Posts Tagged ‘Raj Sherman’

Decisions had to be made — the Edmonton Journal

November 27, 2010

An editorial in today’s Edmonton Journal (November 26thDecisions had to be made), is a disappointment, not only for the message but for what it says about the paper’s understanding of democracy.

“The fact is that no governing party in a parliamentary democracy anywhere can tolerate such violations of party discipline (Raj Sherman’s repeated criticism of his government) — discipline that’s the very cornerstone of delivering the government voters hired it to provide.”  (editorial)

Such a statement would surprise most of the denizens of Westminster (U.K., the Mother of Parliaments), where it is not unusual for 20 -100 members of the Government caucus to vote against a Government measure, and where some M.P.s continue to be a thorn in the side of their Leader (Conservative, Labour, or Liberal Democratic) for years, without being expelled from their Party.  At meetings of the Commonwealth Parliamentary Association (and I have attended such meetings) Parliamentarians from the U.K., from India, from Australia and from New Zealand are astonished at the stringent discipline that is a matter of course in the Canadian Parliament and all provincial legislatures.

The editorial needs to be challenged on a number of grounds.

Perhaps the first question we might ask is whether the current Government is delivering the government voters hired it to provide.  There is a good argument to be made that Dr. Sherman’s positions are closer to what voters expected than is the position of the Government.

“…a premier’s power does not flow directly from the electorate, but rather from his ability to command a majority of MLAs. Who wants to see a precedent set in which MLAs can prevent a duly elected government from making tough decisions?” (editorial)

The writer seems to be clearly in the camp that favours elected dictatorships and making “tough decisions”, even if they are stupid, or immoral, or contrary to what voters understood the political bargain to be.  Apparently, it is not for elected representatives of the people to constrain the Cabinet and the Premier (as happens in the U.K. and other places):  it is for the Premier to constrain the Cabinet and the other elected representatives.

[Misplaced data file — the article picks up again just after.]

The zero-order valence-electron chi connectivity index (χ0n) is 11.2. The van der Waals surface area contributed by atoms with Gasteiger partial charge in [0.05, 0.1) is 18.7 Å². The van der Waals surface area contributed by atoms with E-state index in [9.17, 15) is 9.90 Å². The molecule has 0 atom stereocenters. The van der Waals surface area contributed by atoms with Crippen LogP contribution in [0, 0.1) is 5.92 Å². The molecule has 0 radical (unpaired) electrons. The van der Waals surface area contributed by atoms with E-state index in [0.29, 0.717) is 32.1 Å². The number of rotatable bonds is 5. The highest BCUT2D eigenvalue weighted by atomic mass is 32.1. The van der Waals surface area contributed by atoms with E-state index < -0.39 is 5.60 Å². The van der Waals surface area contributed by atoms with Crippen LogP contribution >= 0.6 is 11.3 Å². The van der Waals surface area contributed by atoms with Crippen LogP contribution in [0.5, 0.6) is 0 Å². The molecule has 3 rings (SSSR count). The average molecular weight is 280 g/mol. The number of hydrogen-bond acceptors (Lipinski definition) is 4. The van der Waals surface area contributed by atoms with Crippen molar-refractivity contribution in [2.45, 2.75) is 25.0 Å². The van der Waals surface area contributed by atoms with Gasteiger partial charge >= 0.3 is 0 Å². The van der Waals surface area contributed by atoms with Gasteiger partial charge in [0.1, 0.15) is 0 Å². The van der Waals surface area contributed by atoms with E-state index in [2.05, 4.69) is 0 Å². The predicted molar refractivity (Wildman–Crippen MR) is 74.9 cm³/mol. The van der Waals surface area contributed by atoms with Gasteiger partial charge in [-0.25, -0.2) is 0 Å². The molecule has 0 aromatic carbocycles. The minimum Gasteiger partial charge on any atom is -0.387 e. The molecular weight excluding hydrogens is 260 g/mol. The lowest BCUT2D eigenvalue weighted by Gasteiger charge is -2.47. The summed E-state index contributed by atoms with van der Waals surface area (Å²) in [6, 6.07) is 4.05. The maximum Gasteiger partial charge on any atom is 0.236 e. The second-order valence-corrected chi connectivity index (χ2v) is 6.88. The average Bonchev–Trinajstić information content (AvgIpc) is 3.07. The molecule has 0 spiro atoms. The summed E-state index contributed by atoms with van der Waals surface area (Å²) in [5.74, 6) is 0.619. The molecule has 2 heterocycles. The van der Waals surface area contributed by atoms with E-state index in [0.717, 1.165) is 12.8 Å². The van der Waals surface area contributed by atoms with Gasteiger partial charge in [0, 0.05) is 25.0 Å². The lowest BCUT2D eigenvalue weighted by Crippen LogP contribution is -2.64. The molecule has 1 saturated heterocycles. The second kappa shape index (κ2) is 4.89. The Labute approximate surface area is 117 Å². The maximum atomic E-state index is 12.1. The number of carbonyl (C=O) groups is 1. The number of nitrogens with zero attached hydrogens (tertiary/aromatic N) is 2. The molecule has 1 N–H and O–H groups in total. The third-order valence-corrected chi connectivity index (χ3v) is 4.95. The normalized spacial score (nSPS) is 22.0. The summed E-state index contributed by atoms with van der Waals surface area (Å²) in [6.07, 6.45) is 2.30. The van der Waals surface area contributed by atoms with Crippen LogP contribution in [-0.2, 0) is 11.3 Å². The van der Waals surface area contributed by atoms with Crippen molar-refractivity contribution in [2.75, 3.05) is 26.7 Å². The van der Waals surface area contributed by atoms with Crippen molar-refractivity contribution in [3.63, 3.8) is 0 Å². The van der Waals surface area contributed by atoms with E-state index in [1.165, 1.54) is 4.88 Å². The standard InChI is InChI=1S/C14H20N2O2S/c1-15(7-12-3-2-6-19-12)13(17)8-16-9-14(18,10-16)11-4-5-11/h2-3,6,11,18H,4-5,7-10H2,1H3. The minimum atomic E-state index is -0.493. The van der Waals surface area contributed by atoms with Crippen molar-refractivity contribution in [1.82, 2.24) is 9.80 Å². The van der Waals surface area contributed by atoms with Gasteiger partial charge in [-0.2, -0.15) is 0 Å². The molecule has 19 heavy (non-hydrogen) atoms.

Apparently, Dr. Sherman should be honoured and then sacrificed.  No.  That needn’t be the case.  It shouldn’t be the case.

Perhaps in Alberta we can come to the point that a strong Premier’s power doesn’t flow from his ability to “command” (coerce, intimidate) a majority of M.L.A.s.  Perhaps we can imagine a government that is powerful because it is influential, and influential because it is respected, and respected because it is open, inclusive and collaborative, and transparent; a government that acts on the best evidence possible when there is evidence and that treads lightly into the unknown when thoughtful, experienced people hold diverse views.

The editorial also sides with the Government on the issue of Ministerial direction to the AHS (Alberta Health Services) Board that it should fire the C.E.O., Dr. Stephen Duckett.  The Government – and the Edmonton Journal – can’t have it both ways.  If the Government is responsible for public policy as it relates to health care, and for “the provision of health care” (the Edmonton Journal), then the Government was negligent or duplicitous in creating the AHS Board in the first place, ostensibly to operate at arm’s length.

When it comes to the firing of Dr. Duckett, neither the Minister nor the Chairman of the AHS Board has said that Dr. Duckett was fired for failing to implement Government policy, nor was he fired because Government policy has changed dramatically and he is no longer the right person for the job.  In fact, the Government is careful to insist that the policies put in place two years ago, when Ron Liepert was Minister, remain in place.  The current Minister is only tweaking them to make them better, we are told.